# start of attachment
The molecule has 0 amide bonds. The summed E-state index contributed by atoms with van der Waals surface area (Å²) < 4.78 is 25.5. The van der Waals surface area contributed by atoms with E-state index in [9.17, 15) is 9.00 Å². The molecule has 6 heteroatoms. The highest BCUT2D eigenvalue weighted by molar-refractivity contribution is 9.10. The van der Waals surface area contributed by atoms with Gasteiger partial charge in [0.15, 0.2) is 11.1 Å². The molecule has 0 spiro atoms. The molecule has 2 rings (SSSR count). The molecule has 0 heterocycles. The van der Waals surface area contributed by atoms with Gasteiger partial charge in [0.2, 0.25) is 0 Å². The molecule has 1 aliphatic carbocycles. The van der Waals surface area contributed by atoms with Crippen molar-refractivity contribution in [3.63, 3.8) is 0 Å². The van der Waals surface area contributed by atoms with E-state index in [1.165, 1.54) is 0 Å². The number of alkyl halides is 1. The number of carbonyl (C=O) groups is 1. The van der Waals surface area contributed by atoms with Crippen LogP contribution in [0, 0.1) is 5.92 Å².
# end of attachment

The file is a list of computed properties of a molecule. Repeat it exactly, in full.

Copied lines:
The molecule has 0 amide bonds. The summed E-state index contributed by atoms with van der Waals surface area (Å²) < 4.78 is 25.5. The van der Waals surface area contributed by atoms with E-state index in [9.17, 15) is 9.00 Å². The molecule has 6 heteroatoms. The highest BCUT2D eigenvalue weighted by molar-refractivity contribution is 9.10. The van der Waals surface area contributed by atoms with Gasteiger partial charge in [0.15, 0.2) is 11.1 Å². The molecule has 0 spiro atoms. The molecule has 2 rings (SSSR count). The molecule has 0 heterocycles. The van der Waals surface area contributed by atoms with Gasteiger partial charge in [0.2, 0.25) is 0 Å². The molecule has 1 aliphatic carbocycles. The van der Waals surface area contributed by atoms with Crippen molar-refractivity contribution in [3.63, 3.8) is 0 Å². The van der Waals surface area contributed by atoms with E-state index in [1.165, 1.54) is 0 Å². The number of alkyl halides is 1. The number of carbonyl (C=O) groups is 1. The van der Waals surface area contributed by atoms with Crippen LogP contribution in [0, 0.1) is 5.92 Å².